7 of the Most Dangerous Leadership Mindsets I’ve Observed
I’ve seen it so many times.
A leader could be doing everything else right and one flawed mindset can overshadow and jeopardize all the good leadership principles we know.
One constantly repeated action. One trait. One habit. One mindset.
And, sadly, many times it’s not even because the person isn’t a good leader – it’s one mindset that gets them off track. And, so I believe leaders should constantly be working on bad mindsets which keep them from being as successful as they can be.
Here are seven of the most dangerous leadership mindsets I’ve observed.
In full disclosure, I’ve been guilty of some of these – sometimes for a season – sometimes until someone helped me discover I had a poor leadership mindset.
1. Allowing small details to overwhelm a view of the big picture.
There will always be details which have to be handled, but the smaller a leader is forced to think, the less he or she can focus on the larger vision ahead. I can get bogged down in minutia, which wastes my energy and drains me. Sometimes, it’s a systems problem that requires too much of my time and sometimes it's a failure to delegate. Interestingly, I have personally found when I’m free from the responsibility of handling as many details, I’m more likely to notice the smaller things which greatly need my attention.
2. Seeing the glass as half-empty.
A negative leader will almost never be successful long-term, simply because people will not care to follow. Some people have this mindset all the time (and I don’t personally think leadership is their thing), but this mindset can also last for a season – especially when there are numerous setbacks around us either in our personal life or where we lead. It could also occur in times of fast change, when the complainers seem to outnumber those offering compliments. If we aren’t careful – we can let negative mindsets carry over into every other area of our life – and start to view our world this way. It’s very difficult to follow a negative-minded leader.
3. Not enjoying the journey.
Never taking time to celebrate will eventually derail good leadership. High-achieving leaders can often fall into this trap. I get there at times and have to be reminded – either through personal discipline or when others speak into my life. I’m always seeing the next big opportunity ahead and striving for constant improvement. I can fail to recognize current success while continually searching for future potential. The problem is a constant forward push isn’t sustainable long-term. It burns people out, makes them feel underappreciated, and leads to a very low team morale. People need a break – they need a plateau where they can rest, catch their breath and celebrate the victory already achieved.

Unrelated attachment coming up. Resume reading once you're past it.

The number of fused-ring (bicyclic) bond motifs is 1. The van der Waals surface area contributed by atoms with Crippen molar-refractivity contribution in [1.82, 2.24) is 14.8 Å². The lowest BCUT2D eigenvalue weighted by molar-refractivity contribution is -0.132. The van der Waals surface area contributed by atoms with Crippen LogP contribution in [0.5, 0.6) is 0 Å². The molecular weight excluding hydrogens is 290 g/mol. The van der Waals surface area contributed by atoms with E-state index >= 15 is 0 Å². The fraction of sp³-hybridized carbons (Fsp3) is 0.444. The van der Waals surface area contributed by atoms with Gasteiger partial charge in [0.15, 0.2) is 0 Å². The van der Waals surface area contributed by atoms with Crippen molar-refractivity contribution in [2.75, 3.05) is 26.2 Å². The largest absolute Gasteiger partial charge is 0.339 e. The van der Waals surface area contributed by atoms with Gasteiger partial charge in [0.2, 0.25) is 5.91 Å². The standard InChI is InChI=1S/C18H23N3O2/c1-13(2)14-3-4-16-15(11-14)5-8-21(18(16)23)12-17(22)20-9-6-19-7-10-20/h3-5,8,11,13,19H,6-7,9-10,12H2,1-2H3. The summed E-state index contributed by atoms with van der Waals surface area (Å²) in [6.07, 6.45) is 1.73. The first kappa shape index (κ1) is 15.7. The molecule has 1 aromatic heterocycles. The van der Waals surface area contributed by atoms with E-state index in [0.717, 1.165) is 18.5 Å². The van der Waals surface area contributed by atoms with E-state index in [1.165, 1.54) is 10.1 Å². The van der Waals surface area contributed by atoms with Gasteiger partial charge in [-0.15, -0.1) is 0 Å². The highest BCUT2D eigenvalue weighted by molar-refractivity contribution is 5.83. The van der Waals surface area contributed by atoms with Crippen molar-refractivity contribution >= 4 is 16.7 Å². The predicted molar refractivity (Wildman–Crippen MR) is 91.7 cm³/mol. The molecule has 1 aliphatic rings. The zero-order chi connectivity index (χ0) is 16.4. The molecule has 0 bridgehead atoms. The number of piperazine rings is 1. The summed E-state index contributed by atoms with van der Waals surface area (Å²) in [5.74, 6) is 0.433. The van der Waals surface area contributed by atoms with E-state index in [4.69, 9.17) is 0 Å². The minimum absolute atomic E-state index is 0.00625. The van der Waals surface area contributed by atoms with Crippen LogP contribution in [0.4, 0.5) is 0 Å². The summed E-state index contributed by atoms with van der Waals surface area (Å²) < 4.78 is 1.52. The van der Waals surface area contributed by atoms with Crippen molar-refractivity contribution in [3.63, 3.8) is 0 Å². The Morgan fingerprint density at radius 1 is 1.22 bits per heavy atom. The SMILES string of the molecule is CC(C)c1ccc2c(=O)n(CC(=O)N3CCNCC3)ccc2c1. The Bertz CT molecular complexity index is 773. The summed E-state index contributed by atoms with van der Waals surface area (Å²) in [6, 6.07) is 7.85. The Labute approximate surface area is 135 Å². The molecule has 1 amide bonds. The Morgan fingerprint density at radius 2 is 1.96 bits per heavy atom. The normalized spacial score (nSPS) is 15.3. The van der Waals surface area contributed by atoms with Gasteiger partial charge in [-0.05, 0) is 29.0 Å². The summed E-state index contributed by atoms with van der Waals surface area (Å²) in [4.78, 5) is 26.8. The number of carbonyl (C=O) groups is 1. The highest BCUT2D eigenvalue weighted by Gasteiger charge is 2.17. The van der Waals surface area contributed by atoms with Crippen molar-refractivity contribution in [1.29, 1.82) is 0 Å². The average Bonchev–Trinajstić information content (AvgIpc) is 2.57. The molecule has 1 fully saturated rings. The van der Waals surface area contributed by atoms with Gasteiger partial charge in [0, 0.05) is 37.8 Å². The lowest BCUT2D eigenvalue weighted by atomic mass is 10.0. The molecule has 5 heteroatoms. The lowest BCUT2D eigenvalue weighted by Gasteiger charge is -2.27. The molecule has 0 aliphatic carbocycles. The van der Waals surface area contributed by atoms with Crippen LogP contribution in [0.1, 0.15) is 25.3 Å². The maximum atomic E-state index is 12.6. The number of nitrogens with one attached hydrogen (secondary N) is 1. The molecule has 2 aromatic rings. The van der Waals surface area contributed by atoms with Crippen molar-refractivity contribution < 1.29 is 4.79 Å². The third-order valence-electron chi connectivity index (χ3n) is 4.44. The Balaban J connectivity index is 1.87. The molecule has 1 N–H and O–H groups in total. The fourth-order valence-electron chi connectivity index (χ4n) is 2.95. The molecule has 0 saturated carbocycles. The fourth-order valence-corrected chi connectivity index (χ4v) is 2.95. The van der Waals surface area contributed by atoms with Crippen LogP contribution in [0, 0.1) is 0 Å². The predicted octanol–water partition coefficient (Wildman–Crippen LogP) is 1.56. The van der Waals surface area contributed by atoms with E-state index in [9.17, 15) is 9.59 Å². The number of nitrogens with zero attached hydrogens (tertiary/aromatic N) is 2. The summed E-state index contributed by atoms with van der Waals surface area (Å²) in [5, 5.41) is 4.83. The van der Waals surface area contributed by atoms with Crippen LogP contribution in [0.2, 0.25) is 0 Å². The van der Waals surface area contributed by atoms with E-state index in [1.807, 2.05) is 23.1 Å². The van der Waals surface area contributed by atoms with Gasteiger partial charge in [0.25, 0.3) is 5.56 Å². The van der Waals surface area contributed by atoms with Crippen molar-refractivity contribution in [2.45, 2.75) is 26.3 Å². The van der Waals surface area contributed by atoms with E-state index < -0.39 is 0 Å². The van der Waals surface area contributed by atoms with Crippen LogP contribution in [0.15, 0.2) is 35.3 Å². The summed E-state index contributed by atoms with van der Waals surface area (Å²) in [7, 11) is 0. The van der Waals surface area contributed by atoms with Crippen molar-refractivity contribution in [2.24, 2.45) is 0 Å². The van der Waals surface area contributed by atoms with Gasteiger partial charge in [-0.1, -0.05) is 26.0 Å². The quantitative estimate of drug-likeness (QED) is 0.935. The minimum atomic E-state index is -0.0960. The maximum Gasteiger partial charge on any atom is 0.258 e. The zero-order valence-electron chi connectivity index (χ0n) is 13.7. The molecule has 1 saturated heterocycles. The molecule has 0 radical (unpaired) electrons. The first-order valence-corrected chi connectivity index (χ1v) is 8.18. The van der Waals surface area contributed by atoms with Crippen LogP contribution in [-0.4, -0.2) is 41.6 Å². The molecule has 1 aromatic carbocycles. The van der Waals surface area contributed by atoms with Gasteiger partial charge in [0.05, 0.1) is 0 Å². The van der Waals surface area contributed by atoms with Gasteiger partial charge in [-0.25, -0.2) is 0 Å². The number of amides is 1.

4. Expecting more from others than you’re personally willing to give.
I once worked with a leader who had high expectations for everyone – not only in quality of work, but also in how many hours they should be working. The problem was this leader didn’t appear to have high expectations for himself. He would work just enough to bark out a few orders, but then he was gone. And, because he was mostly an absentee leader, even if he was working when he wasn’t around (and I personally knew he was often working out of the office), no one believed he was. He created a perception of laziness. It was frustrating for everyone trying to follow. They felt used. People following a leader with this mindset mostly stay for a paycheck.
5. Assuming all the credit.
And this is especially true if the leader’s mindset thinks he or she deserves it. There is no success on a team without the efforts of others. When a leader takes all the accolades or rewards for himself, the team becomes employees of a boss rather than followers of a leader. Work becomes a job, not a career. It could be simply in the language of the leader. If “I” did it – if it was all because of “me” – “they” may soon, even if in only in their motivation – let “me” do it on my own. Shared success is paramount for a leader’s long-term success.
6. Never shutting down.
You can’t do it. You can’t. You may think you can always be on – do everything, be everywhere – but you can’t. Superman couldn’t. Jesus didn’t. Don’t try. (Someone reading this still thinks they can – okay, you’ve been warned.) And, I have to be honest, this is one of the hardest ones for me. It usually comes when I don’t discipline myself to say no, worry too much what people think – especially the ones who expect me to be everywhere or think I should know everything which happens in our church. Thankfully, I’ve matured enough I won’t let the season go long without an intentional shut-down. (And, for me, this usually involves me getting out of town. As a potential workaholic, there’s always something to do as long as I’m here.)
7. Isolating yourself from others.
The mindset which thinks a leader can’t let others too close to them is one of the most dangerous I’ve observed. Leadership can be a lonely job. But, it shouldn’t be the job of a loner. We need people. We need accountability. We need community and those who can speak into the dark places of our hearts and lives. When we become islands to ourselves, we are an invitation for the enemy’s attacks.
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